£35000 - £38000 per annum + benefits : Ashdown Group: A highly successful, int...

Day In a Page

No postcode? No vote

Floating voters

How living on a houseboat meant I didn't officially 'exist'
Louis Theroux's affable Englishman routine begins to wear thin

By Reason of Insanity

Louis Theroux's affable Englishman routine begins to wear thin
Power dressing is back – but no shoulderpads!

Power dressing is back

But banish all thoughts of Eighties shoulderpads
Spanish stone-age cave paintings 'under threat' after being re-opened to the public

Spanish stone-age cave paintings in Altamira 'under threat'

Caves were re-opened to the public
'I was the bookies’ favourite to be first to leave the Cabinet'

Vince Cable interview

'I was the bookies’ favourite to be first to leave the Cabinet'
Election 2015: How many of the Government's coalition agreement promises have been kept?

Promises, promises

But how many coalition agreement pledges have been kept?
The Gaza fisherman who built his own reef - and was shot dead there by an Israeli gunboat

The death of a Gaza fisherman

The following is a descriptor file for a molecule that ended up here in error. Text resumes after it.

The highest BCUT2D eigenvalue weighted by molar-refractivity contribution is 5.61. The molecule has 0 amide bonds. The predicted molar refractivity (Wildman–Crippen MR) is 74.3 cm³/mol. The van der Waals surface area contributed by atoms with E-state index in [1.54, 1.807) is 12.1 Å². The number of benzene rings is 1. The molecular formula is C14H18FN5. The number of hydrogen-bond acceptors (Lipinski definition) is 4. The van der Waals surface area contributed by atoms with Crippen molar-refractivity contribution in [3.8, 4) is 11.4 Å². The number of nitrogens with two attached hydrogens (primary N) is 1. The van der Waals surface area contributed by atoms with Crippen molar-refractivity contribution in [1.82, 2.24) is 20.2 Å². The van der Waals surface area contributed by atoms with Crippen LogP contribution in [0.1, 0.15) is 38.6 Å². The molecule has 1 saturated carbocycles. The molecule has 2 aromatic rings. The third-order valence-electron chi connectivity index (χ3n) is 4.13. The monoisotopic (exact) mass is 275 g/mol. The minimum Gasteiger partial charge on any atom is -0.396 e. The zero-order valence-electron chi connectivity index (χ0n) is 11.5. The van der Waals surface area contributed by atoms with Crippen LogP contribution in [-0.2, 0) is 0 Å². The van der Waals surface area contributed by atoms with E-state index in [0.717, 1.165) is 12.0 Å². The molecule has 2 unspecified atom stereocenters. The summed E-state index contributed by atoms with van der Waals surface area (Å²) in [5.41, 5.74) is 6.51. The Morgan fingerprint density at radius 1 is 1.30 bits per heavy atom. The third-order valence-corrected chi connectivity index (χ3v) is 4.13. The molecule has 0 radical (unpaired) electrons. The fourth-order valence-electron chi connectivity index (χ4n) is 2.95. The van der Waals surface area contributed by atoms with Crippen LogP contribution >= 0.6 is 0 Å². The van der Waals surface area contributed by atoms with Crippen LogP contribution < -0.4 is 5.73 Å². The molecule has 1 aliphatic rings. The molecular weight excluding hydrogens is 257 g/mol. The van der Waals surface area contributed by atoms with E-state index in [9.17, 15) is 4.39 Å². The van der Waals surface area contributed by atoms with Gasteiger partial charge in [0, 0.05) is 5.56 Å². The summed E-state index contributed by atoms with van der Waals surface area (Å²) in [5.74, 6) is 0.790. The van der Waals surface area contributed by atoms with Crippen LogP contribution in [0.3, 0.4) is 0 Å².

He built his own reef, and was fatally shot there by an Israeli gunboat
Saudi Arabia's airstrikes in Yemen are fuelling the Gulf's fire

Saudi airstrikes are fuelling the Gulf's fire

Arab intervention in Yemen risks entrenching Sunni-Shia divide and handing a victory to Isis, says Patrick Cockburn
Zayn Malik's departure from One Direction shows the perils of fame in the age of social media

The only direction Zayn could go

We wince at the anguish of One Direction's fans, but Malik's departure shows the perils of fame in the age of social media
Young Magician of the Year 2015: Meet the schoolgirl from Newcastle who has her heart set on being the competition's first female winner